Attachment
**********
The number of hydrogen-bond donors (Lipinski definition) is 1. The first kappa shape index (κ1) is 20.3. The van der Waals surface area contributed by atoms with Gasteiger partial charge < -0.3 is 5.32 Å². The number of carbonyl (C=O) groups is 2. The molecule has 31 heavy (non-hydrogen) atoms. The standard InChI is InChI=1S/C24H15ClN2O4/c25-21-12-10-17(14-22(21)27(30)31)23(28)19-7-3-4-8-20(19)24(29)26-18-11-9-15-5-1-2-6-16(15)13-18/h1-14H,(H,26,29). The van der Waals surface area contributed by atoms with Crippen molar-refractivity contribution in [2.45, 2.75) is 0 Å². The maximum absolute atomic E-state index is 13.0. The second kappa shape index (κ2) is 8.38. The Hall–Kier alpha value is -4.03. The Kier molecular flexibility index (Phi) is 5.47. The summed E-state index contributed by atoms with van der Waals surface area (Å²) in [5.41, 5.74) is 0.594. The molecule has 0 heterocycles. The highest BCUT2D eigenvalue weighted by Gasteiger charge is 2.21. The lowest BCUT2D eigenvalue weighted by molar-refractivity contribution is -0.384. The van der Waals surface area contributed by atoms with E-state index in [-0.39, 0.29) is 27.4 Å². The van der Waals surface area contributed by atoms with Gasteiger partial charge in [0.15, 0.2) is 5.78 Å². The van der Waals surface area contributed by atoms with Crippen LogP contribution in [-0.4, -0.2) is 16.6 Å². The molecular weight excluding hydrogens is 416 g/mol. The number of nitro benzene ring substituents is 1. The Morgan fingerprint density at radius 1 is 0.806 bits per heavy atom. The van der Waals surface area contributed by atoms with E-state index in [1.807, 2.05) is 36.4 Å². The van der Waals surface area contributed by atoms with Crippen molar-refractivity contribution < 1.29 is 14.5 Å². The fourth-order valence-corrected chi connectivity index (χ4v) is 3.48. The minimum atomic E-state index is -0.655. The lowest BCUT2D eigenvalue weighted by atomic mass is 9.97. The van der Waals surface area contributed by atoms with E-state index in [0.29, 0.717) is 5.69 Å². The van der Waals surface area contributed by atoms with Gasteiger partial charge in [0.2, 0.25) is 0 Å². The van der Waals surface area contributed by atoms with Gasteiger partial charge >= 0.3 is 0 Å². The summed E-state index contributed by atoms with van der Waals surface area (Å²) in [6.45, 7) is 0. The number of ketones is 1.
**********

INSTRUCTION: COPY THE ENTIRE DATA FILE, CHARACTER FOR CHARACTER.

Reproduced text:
The number of hydrogen-bond donors (Lipinski definition) is 1. The first kappa shape index (κ1) is 20.3. The van der Waals surface area contributed by atoms with Gasteiger partial charge < -0.3 is 5.32 Å². The number of carbonyl (C=O) groups is 2. The molecule has 31 heavy (non-hydrogen) atoms. The standard InChI is InChI=1S/C24H15ClN2O4/c25-21-12-10-17(14-22(21)27(30)31)23(28)19-7-3-4-8-20(19)24(29)26-18-11-9-15-5-1-2-6-16(15)13-18/h1-14H,(H,26,29). The van der Waals surface area contributed by atoms with Crippen molar-refractivity contribution in [2.45, 2.75) is 0 Å². The maximum absolute atomic E-state index is 13.0. The second kappa shape index (κ2) is 8.38. The Hall–Kier alpha value is -4.03. The Kier molecular flexibility index (Phi) is 5.47. The summed E-state index contributed by atoms with van der Waals surface area (Å²) in [5.41, 5.74) is 0.594. The molecule has 0 heterocycles. The highest BCUT2D eigenvalue weighted by Gasteiger charge is 2.21. The lowest BCUT2D eigenvalue weighted by molar-refractivity contribution is -0.384. The van der Waals surface area contributed by atoms with E-state index in [-0.39, 0.29) is 27.4 Å². The van der Waals surface area contributed by atoms with Gasteiger partial charge in [0.15, 0.2) is 5.78 Å². The van der Waals surface area contributed by atoms with Crippen LogP contribution in [-0.4, -0.2) is 16.6 Å². The molecular weight excluding hydrogens is 416 g/mol. The number of nitro benzene ring substituents is 1. The Morgan fingerprint density at radius 1 is 0.806 bits per heavy atom. The van der Waals surface area contributed by atoms with E-state index in [1.807, 2.05) is 36.4 Å². The van der Waals surface area contributed by atoms with Crippen molar-refractivity contribution < 1.29 is 14.5 Å². The fourth-order valence-corrected chi connectivity index (χ4v) is 3.48. The minimum atomic E-state index is -0.655. The lowest BCUT2D eigenvalue weighted by atomic mass is 9.97. The van der Waals surface area contributed by atoms with E-state index in [0.29, 0.717) is 5.69 Å². The van der Waals surface area contributed by atoms with Gasteiger partial charge in [0.2, 0.25) is 0 Å². The van der Waals surface area contributed by atoms with Gasteiger partial charge >= 0.3 is 0 Å². The summed E-state index contributed by atoms with van der Waals surface area (Å²) in [6.45, 7) is 0. The number of ketones is 1.